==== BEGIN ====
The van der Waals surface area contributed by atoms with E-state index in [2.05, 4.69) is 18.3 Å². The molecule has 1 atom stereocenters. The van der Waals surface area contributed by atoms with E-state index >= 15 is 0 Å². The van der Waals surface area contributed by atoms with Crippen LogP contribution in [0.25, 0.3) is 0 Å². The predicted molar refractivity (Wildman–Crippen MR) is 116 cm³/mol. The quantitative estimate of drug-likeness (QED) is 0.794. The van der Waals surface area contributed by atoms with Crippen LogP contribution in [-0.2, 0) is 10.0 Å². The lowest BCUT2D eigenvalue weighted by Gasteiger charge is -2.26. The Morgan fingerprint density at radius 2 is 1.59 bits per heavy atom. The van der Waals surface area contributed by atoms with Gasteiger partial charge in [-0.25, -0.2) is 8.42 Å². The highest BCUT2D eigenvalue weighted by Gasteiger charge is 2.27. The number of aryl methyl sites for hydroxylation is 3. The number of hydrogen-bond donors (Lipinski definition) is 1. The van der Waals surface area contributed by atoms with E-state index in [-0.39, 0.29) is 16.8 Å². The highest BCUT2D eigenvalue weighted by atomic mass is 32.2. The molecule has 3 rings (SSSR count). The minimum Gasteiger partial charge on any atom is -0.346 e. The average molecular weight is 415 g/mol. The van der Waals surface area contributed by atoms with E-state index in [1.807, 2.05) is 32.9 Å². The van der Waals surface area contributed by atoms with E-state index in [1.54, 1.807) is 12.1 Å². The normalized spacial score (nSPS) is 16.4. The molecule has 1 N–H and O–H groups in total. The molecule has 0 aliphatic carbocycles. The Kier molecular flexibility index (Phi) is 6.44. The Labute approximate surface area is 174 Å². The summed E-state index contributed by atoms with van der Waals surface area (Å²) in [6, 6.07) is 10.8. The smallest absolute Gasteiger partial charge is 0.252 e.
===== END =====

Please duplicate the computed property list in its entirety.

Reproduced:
The van der Waals surface area contributed by atoms with E-state index in [2.05, 4.69) is 18.3 Å². The molecule has 1 atom stereocenters. The van der Waals surface area contributed by atoms with E-state index >= 15 is 0 Å². The van der Waals surface area contributed by atoms with Crippen LogP contribution in [0.25, 0.3) is 0 Å². The predicted molar refractivity (Wildman–Crippen MR) is 116 cm³/mol. The quantitative estimate of drug-likeness (QED) is 0.794. The van der Waals surface area contributed by atoms with Crippen LogP contribution in [-0.2, 0) is 10.0 Å². The lowest BCUT2D eigenvalue weighted by Gasteiger charge is -2.26. The Morgan fingerprint density at radius 2 is 1.59 bits per heavy atom. The van der Waals surface area contributed by atoms with Gasteiger partial charge in [-0.25, -0.2) is 8.42 Å². The highest BCUT2D eigenvalue weighted by Gasteiger charge is 2.27. The number of aryl methyl sites for hydroxylation is 3. The number of hydrogen-bond donors (Lipinski definition) is 1. The van der Waals surface area contributed by atoms with E-state index in [-0.39, 0.29) is 16.8 Å². The highest BCUT2D eigenvalue weighted by atomic mass is 32.2. The molecule has 3 rings (SSSR count). The minimum Gasteiger partial charge on any atom is -0.346 e. The average molecular weight is 415 g/mol. The van der Waals surface area contributed by atoms with E-state index in [1.807, 2.05) is 32.9 Å². The van der Waals surface area contributed by atoms with E-state index in [1.54, 1.807) is 12.1 Å². The normalized spacial score (nSPS) is 16.4. The molecule has 1 N–H and O–H groups in total. The molecule has 0 aliphatic carbocycles. The Kier molecular flexibility index (Phi) is 6.44. The Labute approximate surface area is 174 Å². The summed E-state index contributed by atoms with van der Waals surface area (Å²) in [6, 6.07) is 10.8. The smallest absolute Gasteiger partial charge is 0.252 e.